Basic Education Program


July 1983 General Assembly directs State Board of Education to define and cost out a basic education program
October 1984 State Board of Education approves the Basic Education Program


Excerpt from the Introduction
The Basic Education Program for the State of North Carolina is just that: basic. The pages that follow describe the program, the purpose and the components. Because this program is basic, it does not describe an ideal education program. Rather, it describes a program of instruction which is fundamentally complete and which would give the student a thorough grounding in these areas: arts education, English Language Arts (communication skills), information skills and computer skills, second languages, healthful living, mathematics, science, social studies, and vocational education.

The premise that there is a common core of knowledge and skills which every child shall command when he or she graduates from high school is essential to the concept of a basic education program. As defined, a basic education program is not one dimensional. Indeed, it must address all aspects of a child’s development, from kindergarten through high school, or else it cannot properly be termed basic. The arts, for example, are an essential part of the basic program—as essential, for instance, as mathematics or second languages are to the development of well-rounded citizens.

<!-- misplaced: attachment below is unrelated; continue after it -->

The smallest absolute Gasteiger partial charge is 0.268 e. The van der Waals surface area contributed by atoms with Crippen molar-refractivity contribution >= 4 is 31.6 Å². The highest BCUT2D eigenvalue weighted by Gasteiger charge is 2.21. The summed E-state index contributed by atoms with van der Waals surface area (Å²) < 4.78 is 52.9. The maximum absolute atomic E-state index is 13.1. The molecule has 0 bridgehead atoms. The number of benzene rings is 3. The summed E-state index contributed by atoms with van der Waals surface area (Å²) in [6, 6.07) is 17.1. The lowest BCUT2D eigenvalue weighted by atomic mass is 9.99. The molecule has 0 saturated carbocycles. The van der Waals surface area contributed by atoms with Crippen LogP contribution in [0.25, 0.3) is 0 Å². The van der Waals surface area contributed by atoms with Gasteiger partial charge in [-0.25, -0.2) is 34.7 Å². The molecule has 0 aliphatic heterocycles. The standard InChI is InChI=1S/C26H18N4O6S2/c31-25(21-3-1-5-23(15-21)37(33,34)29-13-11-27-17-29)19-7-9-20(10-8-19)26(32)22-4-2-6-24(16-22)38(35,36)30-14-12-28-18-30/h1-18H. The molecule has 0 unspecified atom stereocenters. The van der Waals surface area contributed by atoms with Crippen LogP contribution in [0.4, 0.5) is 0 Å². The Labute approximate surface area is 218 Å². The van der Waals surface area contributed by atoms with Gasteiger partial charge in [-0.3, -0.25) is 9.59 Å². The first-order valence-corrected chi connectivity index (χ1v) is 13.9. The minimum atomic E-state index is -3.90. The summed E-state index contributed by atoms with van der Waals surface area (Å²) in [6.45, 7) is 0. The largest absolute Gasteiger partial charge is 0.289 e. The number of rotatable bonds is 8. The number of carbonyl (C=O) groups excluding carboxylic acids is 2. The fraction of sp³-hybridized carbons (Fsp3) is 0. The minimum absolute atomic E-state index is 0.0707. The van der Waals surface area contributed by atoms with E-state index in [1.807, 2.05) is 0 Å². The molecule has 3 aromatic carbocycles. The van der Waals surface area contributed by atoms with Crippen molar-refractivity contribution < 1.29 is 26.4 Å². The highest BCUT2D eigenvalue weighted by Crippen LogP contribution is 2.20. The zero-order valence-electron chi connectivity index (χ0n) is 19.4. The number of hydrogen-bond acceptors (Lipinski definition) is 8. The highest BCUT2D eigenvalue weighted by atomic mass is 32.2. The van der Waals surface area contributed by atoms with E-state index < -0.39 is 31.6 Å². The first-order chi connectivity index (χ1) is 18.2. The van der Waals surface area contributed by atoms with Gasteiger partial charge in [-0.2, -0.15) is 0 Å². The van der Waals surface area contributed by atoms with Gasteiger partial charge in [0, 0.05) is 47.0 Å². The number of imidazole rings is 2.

Another distinguishing feature of the Basic Education Program is that it does not encourage learning in the content areas such as mathematics and social studies at the expense of instruction in areas such as library skills, which enable students to continue learning after their classroom days have ended. It is said that our knowledge about the world in which we live roughly doubles every 10 years. The child who is ill-equipped to continue learning after his or her formal education has ended will be far less able to adapt to changes at home and in the workplace.
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